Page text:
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Electrostatic Waves

It is instructive to consider the propagation of electrostatic waves through a magnetized plasma. Such waves have purely electrostatic perturbed electric fields of the form

 (8.114)

Equation (8.8) can be generalized to give

 (8.115)

Moreover, it follows from Equation (8.71) that

 (8.116)

In other words, there is no perturbed magnetic field associated with an electrostatic wave. Equation (8.69) yields

 (8.117)

Here, and , whereas the Cartesian components of and are written and , respectively. The equilibrium magnetic field takes the form . Equations (8.115) and (8.117) can be combined to give

 (8.118)

After some tedious analysis, the previous expression reduces to the so-called Harris dispersion relation (Harris 1961)

 (8.119)

For Maxwellian distribution functions of the form (8.79), we can explicitly perform the velocity-space integrals in the Harris dispersion relation to give

 (8.120)

where , , , and . Here, the are modified Bessel functions (Abramowitz and Stegun 1965c), whereas is a plasma dispersion function. (See Section 8.4.) In deriving the previous expression, use has been made of the identity (Watson 1995)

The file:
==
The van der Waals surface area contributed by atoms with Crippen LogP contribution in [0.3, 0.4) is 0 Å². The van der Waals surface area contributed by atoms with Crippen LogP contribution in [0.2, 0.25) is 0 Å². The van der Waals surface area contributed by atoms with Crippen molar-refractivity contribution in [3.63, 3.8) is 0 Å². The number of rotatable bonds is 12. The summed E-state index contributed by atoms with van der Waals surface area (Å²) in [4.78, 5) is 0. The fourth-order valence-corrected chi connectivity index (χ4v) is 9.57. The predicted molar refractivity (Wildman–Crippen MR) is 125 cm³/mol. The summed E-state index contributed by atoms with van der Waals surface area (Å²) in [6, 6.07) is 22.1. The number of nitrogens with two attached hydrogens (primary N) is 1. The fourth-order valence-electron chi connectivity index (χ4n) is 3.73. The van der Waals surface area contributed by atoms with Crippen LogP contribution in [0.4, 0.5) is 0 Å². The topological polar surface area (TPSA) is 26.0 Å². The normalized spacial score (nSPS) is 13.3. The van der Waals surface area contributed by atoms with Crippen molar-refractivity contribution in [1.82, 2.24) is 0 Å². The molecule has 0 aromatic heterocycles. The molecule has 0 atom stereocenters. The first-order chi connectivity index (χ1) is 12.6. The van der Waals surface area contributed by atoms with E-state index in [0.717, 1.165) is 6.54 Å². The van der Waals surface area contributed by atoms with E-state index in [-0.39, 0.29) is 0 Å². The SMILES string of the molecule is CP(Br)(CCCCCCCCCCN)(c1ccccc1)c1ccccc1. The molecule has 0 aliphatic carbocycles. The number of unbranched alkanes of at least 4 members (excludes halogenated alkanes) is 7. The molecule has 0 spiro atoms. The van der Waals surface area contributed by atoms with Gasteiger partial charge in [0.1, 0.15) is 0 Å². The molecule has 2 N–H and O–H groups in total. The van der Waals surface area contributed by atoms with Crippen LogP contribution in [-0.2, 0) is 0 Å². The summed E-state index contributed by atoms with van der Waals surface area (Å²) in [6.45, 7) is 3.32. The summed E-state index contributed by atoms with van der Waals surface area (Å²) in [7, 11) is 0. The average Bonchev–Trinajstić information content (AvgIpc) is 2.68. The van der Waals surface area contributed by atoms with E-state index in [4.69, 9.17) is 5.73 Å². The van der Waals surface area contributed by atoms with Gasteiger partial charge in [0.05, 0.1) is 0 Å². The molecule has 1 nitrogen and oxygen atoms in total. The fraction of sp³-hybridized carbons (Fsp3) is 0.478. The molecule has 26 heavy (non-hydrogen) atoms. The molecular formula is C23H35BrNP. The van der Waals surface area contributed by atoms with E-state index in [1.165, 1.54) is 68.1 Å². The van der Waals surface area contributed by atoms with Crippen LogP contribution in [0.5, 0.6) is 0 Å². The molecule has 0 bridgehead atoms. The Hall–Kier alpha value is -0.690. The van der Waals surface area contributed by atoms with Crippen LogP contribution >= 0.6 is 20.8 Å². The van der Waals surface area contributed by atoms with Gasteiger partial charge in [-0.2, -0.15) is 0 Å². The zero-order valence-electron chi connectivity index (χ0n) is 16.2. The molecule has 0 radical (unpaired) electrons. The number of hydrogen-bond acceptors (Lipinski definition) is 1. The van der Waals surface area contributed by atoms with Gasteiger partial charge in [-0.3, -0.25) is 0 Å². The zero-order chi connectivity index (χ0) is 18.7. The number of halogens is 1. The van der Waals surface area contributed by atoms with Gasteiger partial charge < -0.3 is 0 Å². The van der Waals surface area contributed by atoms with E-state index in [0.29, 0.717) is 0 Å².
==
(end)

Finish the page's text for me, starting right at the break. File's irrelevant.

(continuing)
(8.121)

Consider electrostatic waves propagating parallel to the equilibrium magnetic field. In this case, and , so the dispersion relation (8.120) reduces to

 (8.122)

with the eigenvector . (Recall that for an electrostatic wave.) It can be seen that this expression is identical to the dispersion relation (8.97) for longitudinal plasma waves. Consider electrostatic waves propagating perpendicular to the equilibrium magnetic field. In this case, and , so the dispersion relation (8.120) reduces to

 (8.123)

with the eigenvector . Making use of the identity (8.121), as well as the fact that (Abramowitz and Stegun 1965c), the previous expression can be rearranged to give

 (8.124)

It can be seen that this expression is identical to the dispersion relation (8.111) for Bernstein waves. Thus, we can now appreciate that plasma waves and Bernstein waves are merely different aspects of a more general type of electrostatic wave. This wave takes the form of a plasma wave when propagating parallel to the equilibrium magnetic field, of a Bernstein wave when propagating perpendicular to the magnetic field, and takes an intermediate form when propagating obliquely to the magnetic field.

Next: Velocity-Space Instabilities Up: Waves in Warm Plasmas Previous: Perpendicular Wave Propagation
Richard Fitzpatrick 2016-01-23